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The ‘Enigma’ of Edward Elgar at the MSO

Nov. 8, 2016
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Edward Elgar’s Enigma Variations (so titled because the composer never revealed his theme) is one of those recurring pieces that are constants over a lifetime for classical music lovers. Every time I hear it, it’s like revisiting a place I fell in love with years ago. Naturally, I discover new things in each performance of it and encounter different conductors and orchestras, and as a listener I’ve changed too, of course.

Guest conductor David Danzmayr led the Enigma Variations with the Milwaukee Symphony Orchestra last Saturday evening. This excellent and evolved ensemble sounded terrific and sophisticated. Some highlights: the unity of the MSO brass at any dynamic level, the warmth of the strings, expressive playing of the woodwinds. Cellist Susan Babini and clarinetist Todd Levy created profound statements out of a few solo phrases. Dean Borghesani’s artful timpani playing is an underappreciated strength of the MSO.

Danzmayr was most persuasive in the energetic movements. He set up the famous and soulful “Nimrod” variation with care and inspired timing. However, it was ultimately the least persuasive movement, as it became too slow and exaggerated for my taste. I very much liked what I heard in the rest of the movements, however. (I’m not sure I could have followed all of Danzmayr’s dramatic conducting gestures and wondered what the players were thinking.)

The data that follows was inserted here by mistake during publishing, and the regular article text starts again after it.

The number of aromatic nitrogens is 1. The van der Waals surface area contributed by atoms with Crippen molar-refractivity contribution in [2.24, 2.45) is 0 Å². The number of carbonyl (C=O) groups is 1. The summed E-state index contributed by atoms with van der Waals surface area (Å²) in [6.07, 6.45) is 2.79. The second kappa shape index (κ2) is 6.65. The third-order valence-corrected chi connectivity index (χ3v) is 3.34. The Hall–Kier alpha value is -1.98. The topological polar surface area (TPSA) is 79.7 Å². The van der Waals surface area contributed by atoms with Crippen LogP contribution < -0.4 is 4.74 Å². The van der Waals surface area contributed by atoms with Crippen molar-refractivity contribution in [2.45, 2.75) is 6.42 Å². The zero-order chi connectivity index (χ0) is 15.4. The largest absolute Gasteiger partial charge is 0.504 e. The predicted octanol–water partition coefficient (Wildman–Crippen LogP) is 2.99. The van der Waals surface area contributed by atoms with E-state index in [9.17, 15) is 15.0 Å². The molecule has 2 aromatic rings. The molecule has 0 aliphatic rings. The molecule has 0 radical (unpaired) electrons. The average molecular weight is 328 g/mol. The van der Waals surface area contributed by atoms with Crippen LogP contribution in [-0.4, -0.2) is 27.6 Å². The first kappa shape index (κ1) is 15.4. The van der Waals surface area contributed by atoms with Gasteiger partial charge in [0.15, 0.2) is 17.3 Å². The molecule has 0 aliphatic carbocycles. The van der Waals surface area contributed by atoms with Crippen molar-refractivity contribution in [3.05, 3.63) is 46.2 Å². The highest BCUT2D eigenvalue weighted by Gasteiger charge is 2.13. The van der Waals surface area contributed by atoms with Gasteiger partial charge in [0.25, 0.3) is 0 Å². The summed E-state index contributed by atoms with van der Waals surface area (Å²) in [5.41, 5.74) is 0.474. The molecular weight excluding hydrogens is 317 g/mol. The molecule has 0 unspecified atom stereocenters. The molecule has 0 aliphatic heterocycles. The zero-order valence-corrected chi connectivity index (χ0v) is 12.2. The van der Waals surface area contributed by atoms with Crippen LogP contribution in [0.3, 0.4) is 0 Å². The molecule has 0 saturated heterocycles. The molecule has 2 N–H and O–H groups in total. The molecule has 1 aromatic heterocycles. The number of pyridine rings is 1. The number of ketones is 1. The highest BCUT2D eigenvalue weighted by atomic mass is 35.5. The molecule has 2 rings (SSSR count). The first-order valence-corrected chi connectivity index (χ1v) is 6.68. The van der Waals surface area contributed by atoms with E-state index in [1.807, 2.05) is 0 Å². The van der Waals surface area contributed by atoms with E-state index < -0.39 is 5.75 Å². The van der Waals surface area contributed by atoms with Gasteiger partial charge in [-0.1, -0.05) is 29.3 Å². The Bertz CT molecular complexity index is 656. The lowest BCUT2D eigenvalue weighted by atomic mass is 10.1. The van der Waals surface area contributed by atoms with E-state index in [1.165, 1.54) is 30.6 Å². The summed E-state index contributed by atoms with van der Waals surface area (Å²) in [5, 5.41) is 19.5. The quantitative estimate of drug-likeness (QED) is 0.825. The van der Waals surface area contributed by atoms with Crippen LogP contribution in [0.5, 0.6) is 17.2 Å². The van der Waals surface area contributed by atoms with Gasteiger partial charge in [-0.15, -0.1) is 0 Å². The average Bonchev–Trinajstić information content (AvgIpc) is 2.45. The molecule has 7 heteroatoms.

Principal clarinetist Todd Levy was a superb soloist in British composer Gerald Finzi’s Concerto for Clarinet and Strings. Premiered in 1949, the music has a lovely, pastoral and decidedly British quality. The slow second movement is the best section of the piece—seeming to be about sad longing. Levy can create sound that seems to magically emerge from nowhere, making beautifully shaped phrases that captivate the ear with adept subtleties: a mark of a true artist.

I was not familiar with composer Vilém Tauský (1910-2004). He fled Czechoslovakia in 1939 and settled in England in 1940. Still a member of the Czech army-in-exile, he searched for survivors in the bombed ruins of Coventry Cathedral. This experience was inspiration for his elegiac Coventry: Meditation for String Orchestra, played with earnest grace.

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